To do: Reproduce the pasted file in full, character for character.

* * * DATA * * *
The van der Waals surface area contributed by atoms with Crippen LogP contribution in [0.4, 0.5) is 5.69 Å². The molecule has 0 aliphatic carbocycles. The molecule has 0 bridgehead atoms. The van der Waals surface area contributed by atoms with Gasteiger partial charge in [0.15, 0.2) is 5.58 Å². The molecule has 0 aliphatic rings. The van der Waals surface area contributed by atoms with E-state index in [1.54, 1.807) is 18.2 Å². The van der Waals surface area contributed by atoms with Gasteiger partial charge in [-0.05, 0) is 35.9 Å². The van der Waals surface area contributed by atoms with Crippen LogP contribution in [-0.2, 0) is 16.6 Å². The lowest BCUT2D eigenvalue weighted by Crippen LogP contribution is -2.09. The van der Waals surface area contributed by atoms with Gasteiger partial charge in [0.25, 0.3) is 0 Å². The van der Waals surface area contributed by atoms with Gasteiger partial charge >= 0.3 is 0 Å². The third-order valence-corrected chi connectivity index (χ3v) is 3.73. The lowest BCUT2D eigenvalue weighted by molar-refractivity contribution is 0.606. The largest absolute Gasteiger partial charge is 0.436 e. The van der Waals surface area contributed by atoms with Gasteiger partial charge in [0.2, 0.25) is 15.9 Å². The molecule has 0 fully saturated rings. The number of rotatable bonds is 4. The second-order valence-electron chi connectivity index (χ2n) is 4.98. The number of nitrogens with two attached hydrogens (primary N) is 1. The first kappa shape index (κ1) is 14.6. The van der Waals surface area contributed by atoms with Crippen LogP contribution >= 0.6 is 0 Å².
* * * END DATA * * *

The van der Waals surface area contributed by atoms with Crippen LogP contribution in [0.4, 0.5) is 5.69 Å². The molecule has 0 aliphatic carbocycles. The molecule has 0 bridgehead atoms. The van der Waals surface area contributed by atoms with Gasteiger partial charge in [0.15, 0.2) is 5.58 Å². The molecule has 0 aliphatic rings. The van der Waals surface area contributed by atoms with E-state index in [1.54, 1.807) is 18.2 Å². The van der Waals surface area contributed by atoms with Gasteiger partial charge in [-0.05, 0) is 35.9 Å². The van der Waals surface area contributed by atoms with Crippen LogP contribution in [-0.2, 0) is 16.6 Å². The lowest BCUT2D eigenvalue weighted by Crippen LogP contribution is -2.09. The van der Waals surface area contributed by atoms with Gasteiger partial charge in [0.25, 0.3) is 0 Å². The van der Waals surface area contributed by atoms with Gasteiger partial charge >= 0.3 is 0 Å². The third-order valence-corrected chi connectivity index (χ3v) is 3.73. The lowest BCUT2D eigenvalue weighted by molar-refractivity contribution is 0.606. The largest absolute Gasteiger partial charge is 0.436 e. The van der Waals surface area contributed by atoms with Gasteiger partial charge in [0.2, 0.25) is 15.9 Å². The molecule has 0 fully saturated rings. The number of rotatable bonds is 4. The second-order valence-electron chi connectivity index (χ2n) is 4.98. The number of nitrogens with two attached hydrogens (primary N) is 1. The first kappa shape index (κ1) is 14.6. The van der Waals surface area contributed by atoms with Crippen LogP contribution >= 0.6 is 0 Å².